And wide political discontent to the Macron formula is already baked in for the future, as Frank Lee notes:
“Those Eastern European states which emerged from the break-up of the Soviet Union had been led to believe that a bright new world of West European living standards, enhanced pay levels, high rates of social mobility and consumption were on offer.
Unfortunately, they were sold an illusion: the result of the transition so far seems to have been the creation of a low-wage hinterland, a border economy on the fringes of the highly developed European core; a Euro version of NAFTA and the maquiladora, i.e., low tech, low wage, low skills production units on the Mexican side of the US’s southern borders”.
And we are not talking ‘just Latvia’: For many in the East of Germany (the AfD’s electoral heartland), German unification in 1990 was not a merger of equals, but instead an “Anschluss” (annexation) with West Germany taking over East Germany. Reasons for East German disenchantment can be seen everywhere: The eastern population has shrunk by about 2 million, unemployment has soared, young people are moving away in droves, and what was one of the Eastern Bloc’s leading industrial nations is now largely devoid of industry.
And here lies the kernel of the crisis. There has been a call from all sides to try something different: such as relaxing the fiscal rules that are destroying public services; or, more daringly, to touch the ‘holy grail’: of reform of the financial and banking system.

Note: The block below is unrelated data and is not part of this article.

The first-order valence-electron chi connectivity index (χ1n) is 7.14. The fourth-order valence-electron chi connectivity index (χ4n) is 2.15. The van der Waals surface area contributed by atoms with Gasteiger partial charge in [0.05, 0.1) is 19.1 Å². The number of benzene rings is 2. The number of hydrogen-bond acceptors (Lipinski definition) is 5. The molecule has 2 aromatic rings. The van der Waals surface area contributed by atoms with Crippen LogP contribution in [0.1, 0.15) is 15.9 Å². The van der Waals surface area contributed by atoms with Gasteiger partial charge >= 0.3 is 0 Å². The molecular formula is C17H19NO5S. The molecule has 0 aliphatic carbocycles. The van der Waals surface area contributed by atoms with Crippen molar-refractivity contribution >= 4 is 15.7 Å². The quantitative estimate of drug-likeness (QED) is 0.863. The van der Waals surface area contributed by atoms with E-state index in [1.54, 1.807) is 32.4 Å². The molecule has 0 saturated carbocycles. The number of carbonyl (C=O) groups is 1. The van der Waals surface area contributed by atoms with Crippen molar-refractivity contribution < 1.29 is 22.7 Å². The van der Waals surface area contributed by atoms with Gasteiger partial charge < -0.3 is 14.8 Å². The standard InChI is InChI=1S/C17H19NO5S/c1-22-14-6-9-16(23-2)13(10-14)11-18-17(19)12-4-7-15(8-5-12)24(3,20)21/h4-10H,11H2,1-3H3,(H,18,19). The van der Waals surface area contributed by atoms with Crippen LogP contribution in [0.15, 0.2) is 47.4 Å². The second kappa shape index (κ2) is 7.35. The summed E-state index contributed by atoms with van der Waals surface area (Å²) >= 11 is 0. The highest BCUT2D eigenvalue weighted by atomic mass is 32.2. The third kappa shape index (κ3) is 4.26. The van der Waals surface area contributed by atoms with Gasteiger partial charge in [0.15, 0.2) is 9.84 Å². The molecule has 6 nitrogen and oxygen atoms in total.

But here is the rub: All such initiatives are prohibited in the locked-down treaty system. Everyone might think to revise those treaties. But that is not going to happen. The treaties are untouchable, precisely because Germany believes that to loosen its hold over the monetary system will be to open Pandora’s Box to the ghosts of inflation and social instability rising, to haunt us anew. Weidel was very clear on this danger.
The reality is that the European ‘lock-down’ derives from a system that has willfully removed power from parliaments and governments, and enshrined the automaticity of that system into treaties that can only be revised by extraordinary procedures. No one in Brussels sees any prospect of ‘that’ happening – hence the Brussels ‘record’ is stuck: repeating the mantra of ‘There Is No Alternative’ (TINA) to more, and closer, Euro-integration. And that is precisely what the European ‘sovereigntists’ are determined to oppose, by all means possible."
European history is essentially a series of flips between periods of sovereignty and periods of total Rothschild control, and for the first time in decades we're entering a period of Europe being led by Macron Rothschilds.  It is quite something to see when you consider the machinations the Rothschilds had to pull off to get their very unlikely stooge Macron in power, and then manipulate that power in the newly configured post-Britain Europe to push the seemingly all-powerful Germans aside.  If you couple Rothschildocracy with the consistently stupid choices of picking the Americans over Russia-China, I think we're looking at a disastrous future for Europe, and not far along.  For the sake of the British people we can only wish the ridiculous Boris 'Godspeed'.